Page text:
Now, that al-Qaida leader killed this week, Anwar al-Awlaki, he was born in New Mexico. And a decade ago, he was already branding himself as a kind of spokesman for Muslim Americans. Here he is as a guest on NPR's TALK OF THE NATION back in 2001, two months after 9/11.
We're back with ALL THINGS CONSIDERED from NPR News. I'm Rachel Martin.
(SOUNDBITE OF MONTAGE)
I'm 100 percent certain I'm not going to run. I don't want to run. I don't feel like I'm ready to run. First, you have to have in your heart, you got to want it more than anything else. More than anything else. I don't want it that badly.
More than half a million people work for the U.S. Postal Service making it the seventh largest employer in the world. But like a lot of other businesses, this one is being hit hard by the tough economy and transformed by the Internet.
Zambia's newly elected President Michael Sata (right), a long-time opposition figure, is shown at his swearing in ceremony in Lusaka on Sept. 23. Seventeen of the 49 sub-Saharan nations in Africa are holding elections this year.
Originally published on Sat October 1, 2011 3:19 pm
The international spotlight has been on North Africa this year, where Arab autocrats have been overthrown by government opponents seeking democracy in three separate countries – Libya, Egypt and Tunisia.
But farther south on the continent, a less dramatic democratic trend has been playing out for years.
Seventeen of the 49 nations in sub-Saharan Africa are holding national elections this year. That's partly an accident of timing. But it's also a sign that holding power in Africa these days increasingly requires a leader to hold regular elections.
Pakistani security personnel stand alert on a street in Quetta in September. Proposed appropriations bills in both the U.S. House and Senate make economic and military assistance to Pakistan conditional.
Pakistan is a leading recipient of U.S. economic aid, receiving billions of dollars every year in both civilian and military support. However, the recent rocky patch between the two countries is pushing many members of Congress to reevaluate the assistance package.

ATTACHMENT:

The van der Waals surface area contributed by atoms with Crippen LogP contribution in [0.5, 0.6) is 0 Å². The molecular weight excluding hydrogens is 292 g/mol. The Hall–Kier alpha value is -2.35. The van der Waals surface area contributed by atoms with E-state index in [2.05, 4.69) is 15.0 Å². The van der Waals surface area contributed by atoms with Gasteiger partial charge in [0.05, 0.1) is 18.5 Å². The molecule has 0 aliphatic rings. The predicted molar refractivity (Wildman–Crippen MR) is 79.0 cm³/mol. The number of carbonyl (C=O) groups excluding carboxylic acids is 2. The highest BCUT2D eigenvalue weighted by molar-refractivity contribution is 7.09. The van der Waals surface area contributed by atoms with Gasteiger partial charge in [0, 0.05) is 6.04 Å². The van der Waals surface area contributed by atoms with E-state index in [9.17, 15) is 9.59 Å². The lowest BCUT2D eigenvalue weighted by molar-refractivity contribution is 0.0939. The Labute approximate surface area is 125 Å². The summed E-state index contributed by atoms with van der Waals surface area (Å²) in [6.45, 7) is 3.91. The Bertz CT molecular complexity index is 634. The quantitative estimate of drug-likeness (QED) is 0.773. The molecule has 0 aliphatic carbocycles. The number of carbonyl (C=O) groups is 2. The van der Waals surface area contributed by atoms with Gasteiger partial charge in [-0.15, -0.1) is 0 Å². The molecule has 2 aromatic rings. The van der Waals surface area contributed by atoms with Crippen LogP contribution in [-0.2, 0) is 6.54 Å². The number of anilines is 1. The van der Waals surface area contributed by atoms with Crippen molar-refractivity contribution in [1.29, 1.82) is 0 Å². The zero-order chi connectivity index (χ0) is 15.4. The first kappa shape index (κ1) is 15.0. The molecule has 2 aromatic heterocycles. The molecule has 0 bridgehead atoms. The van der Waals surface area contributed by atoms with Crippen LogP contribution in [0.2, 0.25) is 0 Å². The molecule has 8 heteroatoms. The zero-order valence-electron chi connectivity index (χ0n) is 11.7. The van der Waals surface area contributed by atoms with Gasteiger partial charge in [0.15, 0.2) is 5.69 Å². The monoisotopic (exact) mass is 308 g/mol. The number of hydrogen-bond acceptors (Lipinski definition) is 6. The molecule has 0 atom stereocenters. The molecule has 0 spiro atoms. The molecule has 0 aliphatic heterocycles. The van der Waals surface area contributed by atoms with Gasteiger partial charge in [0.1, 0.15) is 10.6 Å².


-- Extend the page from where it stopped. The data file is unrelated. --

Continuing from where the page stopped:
Turkey's leaders have called Israel the "West's spoiled child," and the "bully" of the eastern Mediterranean. When a Tel Aviv soccer team showed up in Istanbul recently for a match, the welcome was less than warm.
In September, Turkey kicked out the Israeli ambassador, suspended military and trade deals and threatened legal and naval action to challenge Israel's blockade of the Gaza Strip.
The 2011 baseball playoffs have begun, but fans are still reeling from perhaps the single most exciting end to baseball's regular season since Babe Ruth ate 30 hot dogs. Host Scott Simon talks with NPR's Tom Goldman about this week's playoff action and more.
It's been more than a hundred days since Matt Rutherford has walked on dry land. With any luck, it'll be another 200 before he does. The 30-year-old Marylander is sailing around North and South America. Alexandra Gutierrez of member station KUCB in Unalaska reports that if he makes it, he'll be the first person to do the 23,000-mile trip alone and without stopping.
This week, a military court in Bahrain handed down harsh sentences to 20 doctors and medical personnel accused of stockpiling weapons and illegally occupying a hospital during recent protests. The doctors say they're being punished for treating demonstrators injured in anti-government protests. Host Scott Simon speaks with Dr. Fatima Hajji, one of the medical professionals sentenced to prison.
Many political watchers say the 2012 presidential campaign is shaping up to be the most expensive election cycle in American history. One reason: the growing influence of political action committees, independent groups that raise money largely from corporations, trade unions and the wealthy. Host Scott Simon talks with Bill Burton, co-founder of the Democratic Super PAC Priorities USA, about his group's fundraising efforts for the 2012 presidential election.